This fall I’ve found myself pretty obsessed with butternut squash. I don’t think I’m the only one who has this sentiment, but I can’t stop myself from picking one up every time we go to our CSA or I hit up a farmer’s market or farm stand. My goal this year though, is to find new and unique ways to cook with the squash, instead of just roasting it or putting it in soups. I’ve had some success with this so far, although I did use some squash in a delicious butternut squash and pear soup. My favorite recipe so far though, has been a butternut squash sauce recipe that I’ve been using on pasta for the past few weeks.

Butternut Squash Pasta Sauce
from Martha Stewart

1 medium butternut squash (about 1 1/2 pounds)
1 tablespoon olive oil
1/2 teaspoon dried rubbed sage
Coarse salt and ground pepper
5 cloves garlic, peel on
1 cup half-and-half
Pasta (such as cheese ravioli or any short pasta), for serving
Toppings, such as grated parmesan cheese, chopped toasted walnuts, finely chopped fresh sage

Preheat oven to 375 degrees. Using a large, sharp knife, trim ends; halve squash crosswise to separate bulb from neck. Peel with a vegetable peeler. Cut both pieces in half lengthwise. With a spoon, scoop out seeds; discard.

Cut squash into 2-inch chunks; transfer to a small rimmed baking sheet. Toss with oil and sage; season generously with salt and pepper. Scatter garlic around squash. Roast until squash is very tender, about 40 minutes, tossing once halfway through. Remove and discard skin from garlic.

Transfer squash and garlic to a food processor; puree. With motor running, add half-and-half through the feed tube; process until smooth. Add 1 to 2 cups water; continue to process until smooth, adding water to thin if necessary. Season again generously with salt. (To freeze, see below.)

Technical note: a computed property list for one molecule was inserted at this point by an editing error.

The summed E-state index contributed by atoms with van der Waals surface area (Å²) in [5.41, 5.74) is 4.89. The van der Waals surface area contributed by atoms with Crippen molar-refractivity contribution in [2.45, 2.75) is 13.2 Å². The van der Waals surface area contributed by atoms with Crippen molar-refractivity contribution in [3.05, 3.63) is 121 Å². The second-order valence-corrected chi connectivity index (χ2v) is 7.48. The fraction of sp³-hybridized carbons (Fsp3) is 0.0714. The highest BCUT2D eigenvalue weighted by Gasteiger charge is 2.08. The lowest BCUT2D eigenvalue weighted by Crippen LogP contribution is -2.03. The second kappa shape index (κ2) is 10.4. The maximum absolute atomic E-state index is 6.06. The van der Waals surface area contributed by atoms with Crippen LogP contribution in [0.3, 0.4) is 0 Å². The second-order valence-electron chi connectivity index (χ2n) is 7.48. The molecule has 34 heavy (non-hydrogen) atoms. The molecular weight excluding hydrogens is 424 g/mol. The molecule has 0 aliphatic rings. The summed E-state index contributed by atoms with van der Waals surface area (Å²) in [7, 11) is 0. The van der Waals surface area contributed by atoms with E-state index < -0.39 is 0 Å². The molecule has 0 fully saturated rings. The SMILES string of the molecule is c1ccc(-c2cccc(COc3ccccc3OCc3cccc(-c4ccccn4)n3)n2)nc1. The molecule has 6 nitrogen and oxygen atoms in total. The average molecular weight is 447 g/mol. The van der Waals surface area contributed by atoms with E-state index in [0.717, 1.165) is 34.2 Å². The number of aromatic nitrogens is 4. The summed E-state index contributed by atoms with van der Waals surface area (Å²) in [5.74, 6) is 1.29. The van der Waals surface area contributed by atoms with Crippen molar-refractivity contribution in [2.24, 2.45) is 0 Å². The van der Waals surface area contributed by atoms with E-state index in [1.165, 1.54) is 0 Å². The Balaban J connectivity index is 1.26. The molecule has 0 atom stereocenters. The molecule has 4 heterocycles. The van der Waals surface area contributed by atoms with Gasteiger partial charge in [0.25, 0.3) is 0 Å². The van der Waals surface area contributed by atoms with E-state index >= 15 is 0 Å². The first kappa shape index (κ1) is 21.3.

Cook pasta according to package instructions. Reserve 1 cup pasta water; drain pasta and return to pot. Pour sauce over pasta; toss to coat. Add some pasta water to thin sauce if necessary. Serve with desired toppings.

I made this recipe with ravioli the first time. I loved it because it was almost the same as making butternut squash ravioli with a squash filling, but it was much easier and less time-consuming. I don’t have a pasta maker, so making my own ravioli is out of the question at this point, but the sauce gave a taste that was just as good. It was fairly easy to make and there was a ton leftover. We had the sauce with another pasta dish the following week, and there is still some leftover. There is now some in the freezer for later on in the winter when I can’t access the squash as easily as I can now. I’m curious to try the sauce with something other than pasta, but I’m not sure how that would work. Post in the comments if you have any suggestions.